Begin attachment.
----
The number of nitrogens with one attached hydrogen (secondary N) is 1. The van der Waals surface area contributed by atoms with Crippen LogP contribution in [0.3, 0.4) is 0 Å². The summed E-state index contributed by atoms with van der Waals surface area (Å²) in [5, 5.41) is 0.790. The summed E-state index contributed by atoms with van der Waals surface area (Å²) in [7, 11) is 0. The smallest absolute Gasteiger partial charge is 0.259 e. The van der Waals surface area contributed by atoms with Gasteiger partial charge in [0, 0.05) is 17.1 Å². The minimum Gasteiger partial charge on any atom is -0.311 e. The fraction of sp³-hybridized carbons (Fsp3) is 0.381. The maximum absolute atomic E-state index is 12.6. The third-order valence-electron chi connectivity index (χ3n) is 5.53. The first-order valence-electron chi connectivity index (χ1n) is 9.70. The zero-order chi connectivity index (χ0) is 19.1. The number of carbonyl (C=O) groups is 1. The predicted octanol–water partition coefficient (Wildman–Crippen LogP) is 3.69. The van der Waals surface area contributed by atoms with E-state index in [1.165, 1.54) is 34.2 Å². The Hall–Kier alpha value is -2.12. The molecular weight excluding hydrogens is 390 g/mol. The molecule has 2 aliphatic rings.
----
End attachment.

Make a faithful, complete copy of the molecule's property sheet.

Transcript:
The number of nitrogens with one attached hydrogen (secondary N) is 1. The van der Waals surface area contributed by atoms with Crippen LogP contribution in [0.3, 0.4) is 0 Å². The summed E-state index contributed by atoms with van der Waals surface area (Å²) in [5, 5.41) is 0.790. The summed E-state index contributed by atoms with van der Waals surface area (Å²) in [7, 11) is 0. The smallest absolute Gasteiger partial charge is 0.259 e. The van der Waals surface area contributed by atoms with Gasteiger partial charge in [0, 0.05) is 17.1 Å². The minimum Gasteiger partial charge on any atom is -0.311 e. The fraction of sp³-hybridized carbons (Fsp3) is 0.381. The maximum absolute atomic E-state index is 12.6. The third-order valence-electron chi connectivity index (χ3n) is 5.53. The first-order valence-electron chi connectivity index (χ1n) is 9.70. The zero-order chi connectivity index (χ0) is 19.1. The number of carbonyl (C=O) groups is 1. The predicted octanol–water partition coefficient (Wildman–Crippen LogP) is 3.69. The van der Waals surface area contributed by atoms with E-state index in [1.165, 1.54) is 34.2 Å². The Hall–Kier alpha value is -2.12. The molecular weight excluding hydrogens is 390 g/mol. The molecule has 2 aliphatic rings.